When the subject of work comes up at social gatherings, Gretchen Schulz is used to taking a turn as the center of attention. “People say, ‘You’re a private investigator? I can’t believe that,’ ” says Ms. Schulz, owner of Schulz Investigative Service in Ponte Vedra, Fla.
The perceived glamour is part of the appeal of the business. For private eyes who are self-employed, like Ms. Schulz, the lure of independence and freedom from oversight is a powerful draw. One-third of the 48,000 private detectives in the U.S. are self-employed, according to the Bureau of Labor Statistics.
Ms. Schulz went to work as a secretary for a private detective in 1993 and eventually began doing investigative work. Three years ago, she became a licensed private investigator and opened her own firm.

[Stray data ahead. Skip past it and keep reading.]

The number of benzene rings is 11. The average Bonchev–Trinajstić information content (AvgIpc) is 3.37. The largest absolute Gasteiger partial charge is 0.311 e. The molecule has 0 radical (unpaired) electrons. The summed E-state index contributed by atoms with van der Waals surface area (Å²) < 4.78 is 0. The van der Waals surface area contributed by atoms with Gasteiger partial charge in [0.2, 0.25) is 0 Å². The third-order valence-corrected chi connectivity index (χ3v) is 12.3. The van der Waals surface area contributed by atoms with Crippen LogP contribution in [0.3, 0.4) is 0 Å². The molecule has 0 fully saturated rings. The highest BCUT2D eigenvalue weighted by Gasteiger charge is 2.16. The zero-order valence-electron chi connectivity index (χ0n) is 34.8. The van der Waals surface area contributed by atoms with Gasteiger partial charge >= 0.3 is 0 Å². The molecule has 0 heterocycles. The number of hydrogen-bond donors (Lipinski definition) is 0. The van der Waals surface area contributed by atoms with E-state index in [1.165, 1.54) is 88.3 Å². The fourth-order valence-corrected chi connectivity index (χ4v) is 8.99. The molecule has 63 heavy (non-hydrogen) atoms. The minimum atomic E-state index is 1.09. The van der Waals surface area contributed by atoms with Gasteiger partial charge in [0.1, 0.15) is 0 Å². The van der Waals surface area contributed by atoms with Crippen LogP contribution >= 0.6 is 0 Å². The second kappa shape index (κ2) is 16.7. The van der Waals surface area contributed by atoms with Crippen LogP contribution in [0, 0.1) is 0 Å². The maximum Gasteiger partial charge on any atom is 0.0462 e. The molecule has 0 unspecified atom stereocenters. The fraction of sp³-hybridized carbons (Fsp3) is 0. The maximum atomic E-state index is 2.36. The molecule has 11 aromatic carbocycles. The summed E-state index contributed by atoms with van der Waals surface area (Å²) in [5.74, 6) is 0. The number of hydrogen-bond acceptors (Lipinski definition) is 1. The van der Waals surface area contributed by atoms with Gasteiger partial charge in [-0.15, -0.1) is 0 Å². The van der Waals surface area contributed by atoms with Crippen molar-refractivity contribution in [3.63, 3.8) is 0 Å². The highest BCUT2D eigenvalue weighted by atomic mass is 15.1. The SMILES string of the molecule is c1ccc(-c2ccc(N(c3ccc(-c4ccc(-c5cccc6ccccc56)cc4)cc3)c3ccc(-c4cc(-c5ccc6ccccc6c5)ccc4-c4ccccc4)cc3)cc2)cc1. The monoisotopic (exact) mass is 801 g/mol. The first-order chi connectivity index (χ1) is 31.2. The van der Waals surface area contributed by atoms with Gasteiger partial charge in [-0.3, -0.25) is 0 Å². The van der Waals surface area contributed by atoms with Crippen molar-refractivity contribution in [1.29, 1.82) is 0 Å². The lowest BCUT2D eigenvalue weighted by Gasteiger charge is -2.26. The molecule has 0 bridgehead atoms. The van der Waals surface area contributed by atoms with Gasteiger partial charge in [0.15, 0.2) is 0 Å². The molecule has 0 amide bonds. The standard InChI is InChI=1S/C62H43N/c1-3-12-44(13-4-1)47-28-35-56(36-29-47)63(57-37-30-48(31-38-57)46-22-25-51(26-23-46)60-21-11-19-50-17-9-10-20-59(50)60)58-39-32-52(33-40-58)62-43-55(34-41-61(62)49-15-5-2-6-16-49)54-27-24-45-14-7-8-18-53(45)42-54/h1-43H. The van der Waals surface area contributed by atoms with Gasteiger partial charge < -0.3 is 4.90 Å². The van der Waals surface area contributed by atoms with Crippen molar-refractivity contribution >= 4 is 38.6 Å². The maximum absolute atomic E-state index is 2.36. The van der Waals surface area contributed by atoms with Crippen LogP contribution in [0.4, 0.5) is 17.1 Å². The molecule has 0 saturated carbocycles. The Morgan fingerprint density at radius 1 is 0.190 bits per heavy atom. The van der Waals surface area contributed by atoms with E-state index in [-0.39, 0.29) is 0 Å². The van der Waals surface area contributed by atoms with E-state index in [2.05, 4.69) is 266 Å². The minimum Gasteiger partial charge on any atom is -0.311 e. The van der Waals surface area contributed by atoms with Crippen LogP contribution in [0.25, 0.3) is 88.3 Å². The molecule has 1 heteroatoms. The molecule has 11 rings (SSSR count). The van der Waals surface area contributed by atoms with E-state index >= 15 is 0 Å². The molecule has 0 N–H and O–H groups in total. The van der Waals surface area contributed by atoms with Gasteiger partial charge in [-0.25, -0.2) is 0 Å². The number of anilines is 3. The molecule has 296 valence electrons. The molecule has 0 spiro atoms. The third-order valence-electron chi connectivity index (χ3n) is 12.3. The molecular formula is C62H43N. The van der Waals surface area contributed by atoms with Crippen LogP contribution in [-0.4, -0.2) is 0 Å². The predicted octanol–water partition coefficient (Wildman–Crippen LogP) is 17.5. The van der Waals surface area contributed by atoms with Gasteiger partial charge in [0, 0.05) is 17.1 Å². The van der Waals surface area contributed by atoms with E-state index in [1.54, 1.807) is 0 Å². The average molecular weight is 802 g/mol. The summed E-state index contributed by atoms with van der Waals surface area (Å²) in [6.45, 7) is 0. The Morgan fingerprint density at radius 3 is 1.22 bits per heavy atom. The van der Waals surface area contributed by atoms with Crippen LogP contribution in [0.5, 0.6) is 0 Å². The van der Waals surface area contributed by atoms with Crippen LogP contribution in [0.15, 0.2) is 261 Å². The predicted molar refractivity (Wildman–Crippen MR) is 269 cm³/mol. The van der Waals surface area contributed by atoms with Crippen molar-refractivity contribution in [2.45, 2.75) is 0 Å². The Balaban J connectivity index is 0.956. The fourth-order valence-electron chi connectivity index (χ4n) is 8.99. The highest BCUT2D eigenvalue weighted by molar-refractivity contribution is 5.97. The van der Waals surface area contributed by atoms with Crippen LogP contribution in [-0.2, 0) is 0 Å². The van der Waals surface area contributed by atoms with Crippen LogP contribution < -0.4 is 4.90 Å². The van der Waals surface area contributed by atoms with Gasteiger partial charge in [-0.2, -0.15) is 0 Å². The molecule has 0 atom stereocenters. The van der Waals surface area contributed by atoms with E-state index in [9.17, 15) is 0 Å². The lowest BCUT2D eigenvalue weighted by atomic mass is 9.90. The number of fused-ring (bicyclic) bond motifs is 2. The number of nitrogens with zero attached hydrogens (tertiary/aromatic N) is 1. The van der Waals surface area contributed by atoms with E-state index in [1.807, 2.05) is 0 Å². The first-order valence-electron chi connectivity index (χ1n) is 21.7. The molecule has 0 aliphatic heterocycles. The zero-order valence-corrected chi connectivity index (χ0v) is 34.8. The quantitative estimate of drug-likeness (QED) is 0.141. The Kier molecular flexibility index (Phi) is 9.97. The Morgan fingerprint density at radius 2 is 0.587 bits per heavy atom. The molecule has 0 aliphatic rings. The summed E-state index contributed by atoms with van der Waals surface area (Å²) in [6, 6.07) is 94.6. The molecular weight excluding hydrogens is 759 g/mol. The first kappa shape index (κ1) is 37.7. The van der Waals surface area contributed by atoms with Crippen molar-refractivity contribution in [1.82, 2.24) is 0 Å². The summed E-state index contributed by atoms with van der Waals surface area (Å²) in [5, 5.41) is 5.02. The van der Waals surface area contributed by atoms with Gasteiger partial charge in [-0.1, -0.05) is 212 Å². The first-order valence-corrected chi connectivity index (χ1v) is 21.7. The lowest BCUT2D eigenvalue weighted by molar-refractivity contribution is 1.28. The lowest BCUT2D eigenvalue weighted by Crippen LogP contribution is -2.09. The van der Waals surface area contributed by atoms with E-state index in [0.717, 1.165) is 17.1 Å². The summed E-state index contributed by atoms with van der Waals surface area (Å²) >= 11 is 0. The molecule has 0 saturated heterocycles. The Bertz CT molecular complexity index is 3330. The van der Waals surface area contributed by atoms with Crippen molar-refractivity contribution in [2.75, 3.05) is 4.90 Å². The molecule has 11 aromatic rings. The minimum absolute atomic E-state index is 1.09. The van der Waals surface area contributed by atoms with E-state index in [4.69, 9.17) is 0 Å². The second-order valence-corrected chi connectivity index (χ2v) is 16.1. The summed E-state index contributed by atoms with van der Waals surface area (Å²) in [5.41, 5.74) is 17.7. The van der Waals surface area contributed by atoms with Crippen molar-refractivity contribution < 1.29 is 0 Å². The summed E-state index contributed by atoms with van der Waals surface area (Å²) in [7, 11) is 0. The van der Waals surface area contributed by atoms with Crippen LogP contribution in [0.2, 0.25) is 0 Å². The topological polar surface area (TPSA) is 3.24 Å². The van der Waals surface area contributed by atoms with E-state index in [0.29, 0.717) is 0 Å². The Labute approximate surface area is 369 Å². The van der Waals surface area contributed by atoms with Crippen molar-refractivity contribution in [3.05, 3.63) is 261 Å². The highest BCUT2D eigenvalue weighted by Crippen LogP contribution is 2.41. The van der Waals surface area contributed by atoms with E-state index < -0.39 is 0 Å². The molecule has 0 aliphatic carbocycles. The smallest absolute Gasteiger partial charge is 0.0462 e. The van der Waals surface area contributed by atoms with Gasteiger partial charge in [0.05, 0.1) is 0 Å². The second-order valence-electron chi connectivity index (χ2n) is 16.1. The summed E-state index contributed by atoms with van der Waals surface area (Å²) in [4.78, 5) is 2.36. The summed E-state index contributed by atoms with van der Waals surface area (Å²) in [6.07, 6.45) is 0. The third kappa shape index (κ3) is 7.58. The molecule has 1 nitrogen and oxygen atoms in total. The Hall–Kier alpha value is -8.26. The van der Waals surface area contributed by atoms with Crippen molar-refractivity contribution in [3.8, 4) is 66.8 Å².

One benefit is the flexibility of being her own boss. “I like the fact that I can come and go as I want,” she says. “I can take a week off if I want to go to the Bahamas.” She also enjoys the variety of work. “Every case is different, and every situation is different,” she says.
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